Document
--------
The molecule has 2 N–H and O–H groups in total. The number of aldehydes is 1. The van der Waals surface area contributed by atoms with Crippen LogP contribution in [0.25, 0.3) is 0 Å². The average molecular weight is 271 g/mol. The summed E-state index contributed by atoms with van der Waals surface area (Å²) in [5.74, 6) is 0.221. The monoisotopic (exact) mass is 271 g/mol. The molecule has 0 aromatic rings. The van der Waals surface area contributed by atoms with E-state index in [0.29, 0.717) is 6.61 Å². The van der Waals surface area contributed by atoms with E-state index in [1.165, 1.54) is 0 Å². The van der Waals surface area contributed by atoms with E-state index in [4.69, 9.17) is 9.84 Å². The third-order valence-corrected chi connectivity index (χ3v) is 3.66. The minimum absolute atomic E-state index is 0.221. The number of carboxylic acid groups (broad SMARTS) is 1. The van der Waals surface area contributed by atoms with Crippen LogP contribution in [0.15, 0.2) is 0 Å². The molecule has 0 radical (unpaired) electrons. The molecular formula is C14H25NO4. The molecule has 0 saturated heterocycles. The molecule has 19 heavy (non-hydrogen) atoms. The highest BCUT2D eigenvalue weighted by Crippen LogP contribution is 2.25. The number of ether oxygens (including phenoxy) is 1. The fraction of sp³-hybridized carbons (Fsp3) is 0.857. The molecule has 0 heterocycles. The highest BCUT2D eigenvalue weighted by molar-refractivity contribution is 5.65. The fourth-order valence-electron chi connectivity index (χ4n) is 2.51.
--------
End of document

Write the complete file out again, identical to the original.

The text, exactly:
The molecule has 2 N–H and O–H groups in total. The number of aldehydes is 1. The van der Waals surface area contributed by atoms with Crippen LogP contribution in [0.25, 0.3) is 0 Å². The average molecular weight is 271 g/mol. The summed E-state index contributed by atoms with van der Waals surface area (Å²) in [5.74, 6) is 0.221. The monoisotopic (exact) mass is 271 g/mol. The molecule has 0 aromatic rings. The van der Waals surface area contributed by atoms with E-state index in [0.29, 0.717) is 6.61 Å². The van der Waals surface area contributed by atoms with E-state index in [1.165, 1.54) is 0 Å². The van der Waals surface area contributed by atoms with E-state index in [4.69, 9.17) is 9.84 Å². The third-order valence-corrected chi connectivity index (χ3v) is 3.66. The minimum absolute atomic E-state index is 0.221. The number of carboxylic acid groups (broad SMARTS) is 1. The van der Waals surface area contributed by atoms with Crippen LogP contribution in [0.15, 0.2) is 0 Å². The molecule has 0 radical (unpaired) electrons. The molecular formula is C14H25NO4. The molecule has 0 saturated heterocycles. The molecule has 19 heavy (non-hydrogen) atoms. The highest BCUT2D eigenvalue weighted by Crippen LogP contribution is 2.25. The number of ether oxygens (including phenoxy) is 1. The fraction of sp³-hybridized carbons (Fsp3) is 0.857. The molecule has 0 heterocycles. The highest BCUT2D eigenvalue weighted by molar-refractivity contribution is 5.65. The fourth-order valence-electron chi connectivity index (χ4n) is 2.51.